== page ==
Home visits are the heartbeat of Compassion trips. Stepping into homes, shrinks my world and humbles my soul. I observe the challenging living conditions of children and I am forever changed.

At the end of each home visit, a box is presented to the family containing staples such as rice, beans, and cooking oil. Items to fill their shelves and their stomachs.

Following a home visit in Tanzania, I walked to the bus with Pastor Joseph. I chattered about the box and how it blessed the family. He responded it wasn’t about the contents of the box, but the love behind the box. The box reminds the family they are loved. The box is a love gift: Jesus in a box.

Jesus visited people’s homes. He sat, ate, and loved people in their familiar surroundings. The Christ-centeredness of Compassion is demonstrated with every box presented. Jesus in a box exemplifies Compassion’s mission: Food to fill their stomach given with love in Jesus’ Name provides hope for their soul.

When they unwrap Jesus in cardboard, families experience love and blessings. They see Jesus. I witnessed this Spirit-fueled phenomena with Maria and Carlos. In the presence of their two children, they prayed to receive Jesus into their hearts.

Jesus came out of the box and entered their hearts.

And now these three remain: faith, hope and love. But the greatest of these is love. 1 Corinthians 13:13 (NIV)


it is well

Surrounded by wheelchairs and walkers, my dark-hair head bobbed with gray-hair, white-hair, and no hair heads. We tapped our feet; we clapped our hands. Putting aside aches, pains, and memory lapses, we sang together. We lifted our voices for an audience of One.

I accompanied my 89-year-old Aunt Dot to a gospel sing-along at her assisted living facility. One elderly couple held hands while another lady dozed off. Charlotte elevated her wrapped foot. Susie sang even when unsure of the words.

When peace like a river, attendeth my way,
When sorrows like sea billows roll
Whatever my lot, thou hast taught me to say
It is well, it is well, with my soul

With their worn and broken bodies, their forgetful and confused minds, they sang. It is well, it is well, with my soul. I believed they meant every word. Their pure worship honored God.  Blemished but beautiful.

The presenters offered the salvation message; straight and to the point. Have you asked Jesus into your heart? Raise your hand and we will pray with you. Wynita, who is 99-years old, raised her hand. With child-like faith, she accepted Christ as her Savior.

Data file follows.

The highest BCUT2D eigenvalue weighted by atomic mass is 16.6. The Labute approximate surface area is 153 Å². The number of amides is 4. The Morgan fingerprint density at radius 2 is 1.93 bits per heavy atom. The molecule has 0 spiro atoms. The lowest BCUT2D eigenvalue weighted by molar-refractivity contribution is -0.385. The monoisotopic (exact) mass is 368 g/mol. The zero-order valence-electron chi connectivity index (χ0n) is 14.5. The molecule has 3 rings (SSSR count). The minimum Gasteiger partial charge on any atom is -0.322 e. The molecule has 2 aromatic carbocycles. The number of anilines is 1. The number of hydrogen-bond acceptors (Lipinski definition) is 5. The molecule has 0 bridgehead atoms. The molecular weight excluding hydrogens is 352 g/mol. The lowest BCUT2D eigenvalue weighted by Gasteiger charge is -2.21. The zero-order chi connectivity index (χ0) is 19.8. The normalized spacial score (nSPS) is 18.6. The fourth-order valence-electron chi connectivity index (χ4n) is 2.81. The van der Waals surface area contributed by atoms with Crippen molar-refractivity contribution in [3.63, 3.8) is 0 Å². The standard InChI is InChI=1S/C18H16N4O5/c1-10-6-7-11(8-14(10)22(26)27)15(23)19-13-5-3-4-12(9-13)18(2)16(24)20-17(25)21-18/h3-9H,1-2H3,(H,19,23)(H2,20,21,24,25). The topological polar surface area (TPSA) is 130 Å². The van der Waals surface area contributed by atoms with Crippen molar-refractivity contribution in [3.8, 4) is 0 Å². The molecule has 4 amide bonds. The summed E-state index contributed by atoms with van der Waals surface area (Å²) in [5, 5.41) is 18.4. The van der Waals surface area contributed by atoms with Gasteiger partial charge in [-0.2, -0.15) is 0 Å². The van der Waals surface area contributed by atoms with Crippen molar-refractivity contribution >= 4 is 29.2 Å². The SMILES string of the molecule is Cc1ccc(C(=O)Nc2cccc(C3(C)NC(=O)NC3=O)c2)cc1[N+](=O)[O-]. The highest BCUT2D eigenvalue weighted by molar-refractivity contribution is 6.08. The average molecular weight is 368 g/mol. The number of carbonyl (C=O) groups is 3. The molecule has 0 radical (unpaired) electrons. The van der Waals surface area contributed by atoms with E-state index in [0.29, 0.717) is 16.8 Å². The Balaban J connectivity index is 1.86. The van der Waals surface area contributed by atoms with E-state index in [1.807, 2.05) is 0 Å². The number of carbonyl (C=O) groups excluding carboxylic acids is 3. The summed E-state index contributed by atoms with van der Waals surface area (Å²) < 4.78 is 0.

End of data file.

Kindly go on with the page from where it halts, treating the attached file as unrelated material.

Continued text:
For there’s a new name written down in glory,
And it’s mine, O yes, it’s mine!
With my sins forgiven I am bound for Heaven, Never more to roam.
The heavenly choir sang through their ailments and loneliness. Every stanza gave  God the glory. Surrounded by wheelchairs and walkers, I discovered Holy ground and it was well with my soul.

white flag

Come get lost in the stalks. 

A local corn maze close to my house invites the brave to enter. Corn mazes frustrate me. I get lost on highways, why do I want to be lost in a corn field?

Yet, when my daughters were younger,  we decided to get lost in the stalks.  My husband led the charge, my daughters followed, and I carried the rescue flag. A white flag is issued just in case assistance is needed along the way.

In my opinion, one step into the maze  signaled surrender time. Up and down the rows , around and around we went. The deeper we went, the more lost we became much to the delight of my family.

My daughters didn’t complain, like me. They enjoyed the checkpoints and stamping stations along the way. My husband, savoring the challenge, continued marching deeper into the bowels of the never-ending rows.

Didn’t we just go down this row? Why does all the corn look the same? 

I gripped the white flag tighter. I knew I held the only lifeline for exiting this nightmare. I couldn’t see my rescuer but deep in the maze on a raised platform, he awaited. He scanned the acreage, waiting for a white flag to surface.  Then he radioed for a runner to rescue the lost.

Looking back on my time spent wandering amongst the stalks, I realize the maze mirrored my life. Sometimes I go the right direction, other times I head the wrong way. I spend a lot of time turning around and back tracking. I fail and fall. Frustration enters when I can’t get my bearings in this maze of life.

But I always have a faithful Rescuer. At anytime, I can raise my white flag and receive my Father’s help. A  loud cry or a soft whisper; He’s always listening. My Rescuer scans His Creation for white flags of His Beloved.

Gently and lovingly, He redirects me.